No doubt, a lot of us have been monitoring the Myanmar situation. In general, I've got mixed feelings about disaster relief. Within my circles, I know lots of people that would drop everything to be part of the rescue. That's really admirable, passion like that is contagious and we are called to be a part of rescuing humanity. On the flip side, disaster relief is so complex, I have to think that unless you have some really specific training and expertise, you are just going to be in the way. Passion is great, but it doesn't replace understanding what needs to happen in a situation like Myanmar or Katrina or the tsunami - safe disposal of the bodies, water treatment, reconstruction, distribution of food and water, grief and stress counseling. This also requires understanding the macro picture of this situation - resource poor localities, a very different form of government, the context of people related to the ladder of economic development. Of course, these lists can go on and on.
In other words, I would probably advocate only the well trained go into a situation like that, while the rest of us who are passionate about mankind continue to pray, watch and send - specifically sending the right people. But what I'm also saying is that if you feel yourself drawn towards situations like this, go get some experience. Buy a water filter and figure out how to use it. Take a class in post traumatic stress. Invent large scale logistical problems with your friends for fun and profit. Get a degree in international development or medicine. Then the next time, and there certainly will be a next time, go with the confidence that you've got something that will really help.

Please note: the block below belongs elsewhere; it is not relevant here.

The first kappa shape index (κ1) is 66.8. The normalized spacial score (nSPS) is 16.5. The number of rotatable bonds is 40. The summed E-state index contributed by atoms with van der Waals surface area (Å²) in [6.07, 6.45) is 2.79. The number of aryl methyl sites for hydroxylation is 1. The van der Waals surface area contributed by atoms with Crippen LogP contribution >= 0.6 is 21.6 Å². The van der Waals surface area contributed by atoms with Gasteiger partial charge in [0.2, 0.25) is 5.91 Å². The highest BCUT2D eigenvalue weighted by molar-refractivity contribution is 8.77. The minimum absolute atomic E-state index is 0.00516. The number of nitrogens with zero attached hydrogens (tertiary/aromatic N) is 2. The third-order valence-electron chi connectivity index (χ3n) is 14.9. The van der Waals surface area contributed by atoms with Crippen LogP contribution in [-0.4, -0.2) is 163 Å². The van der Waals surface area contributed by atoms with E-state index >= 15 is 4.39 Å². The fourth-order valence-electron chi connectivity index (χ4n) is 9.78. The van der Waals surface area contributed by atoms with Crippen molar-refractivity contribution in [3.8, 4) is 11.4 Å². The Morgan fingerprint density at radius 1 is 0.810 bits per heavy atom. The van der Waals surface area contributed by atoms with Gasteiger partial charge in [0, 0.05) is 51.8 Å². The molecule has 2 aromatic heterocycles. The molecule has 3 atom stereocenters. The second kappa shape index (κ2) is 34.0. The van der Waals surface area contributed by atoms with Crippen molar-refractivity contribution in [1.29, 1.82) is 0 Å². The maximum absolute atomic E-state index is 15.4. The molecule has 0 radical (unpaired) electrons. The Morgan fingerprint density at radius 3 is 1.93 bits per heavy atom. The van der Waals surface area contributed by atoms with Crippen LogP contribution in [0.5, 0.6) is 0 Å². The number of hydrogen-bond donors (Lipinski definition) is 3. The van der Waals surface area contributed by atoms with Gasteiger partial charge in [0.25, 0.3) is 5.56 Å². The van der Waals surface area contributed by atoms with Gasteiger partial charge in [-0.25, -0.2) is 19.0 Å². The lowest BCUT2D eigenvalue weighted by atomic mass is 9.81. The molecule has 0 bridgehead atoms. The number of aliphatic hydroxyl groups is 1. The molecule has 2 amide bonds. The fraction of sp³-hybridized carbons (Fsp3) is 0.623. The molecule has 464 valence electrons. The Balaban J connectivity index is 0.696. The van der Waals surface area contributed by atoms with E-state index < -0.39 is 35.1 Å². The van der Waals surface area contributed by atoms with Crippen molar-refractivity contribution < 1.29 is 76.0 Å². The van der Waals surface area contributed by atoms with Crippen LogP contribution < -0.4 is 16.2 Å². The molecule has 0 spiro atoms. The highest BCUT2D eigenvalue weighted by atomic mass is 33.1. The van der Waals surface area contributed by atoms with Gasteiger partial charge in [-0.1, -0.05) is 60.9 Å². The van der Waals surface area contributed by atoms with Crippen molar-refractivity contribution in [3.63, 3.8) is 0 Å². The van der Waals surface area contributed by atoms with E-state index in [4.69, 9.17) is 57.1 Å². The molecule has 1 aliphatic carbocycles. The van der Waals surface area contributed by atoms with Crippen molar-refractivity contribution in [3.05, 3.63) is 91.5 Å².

Some current resources with regard to Myanmar:
Comments on where to give at TallSkinnyKiwi
Rudy on WorldVision, where he serves as a board member. [Rudy also hosted our SPACE 2006 LA team.]
Joel Vestal from ServLife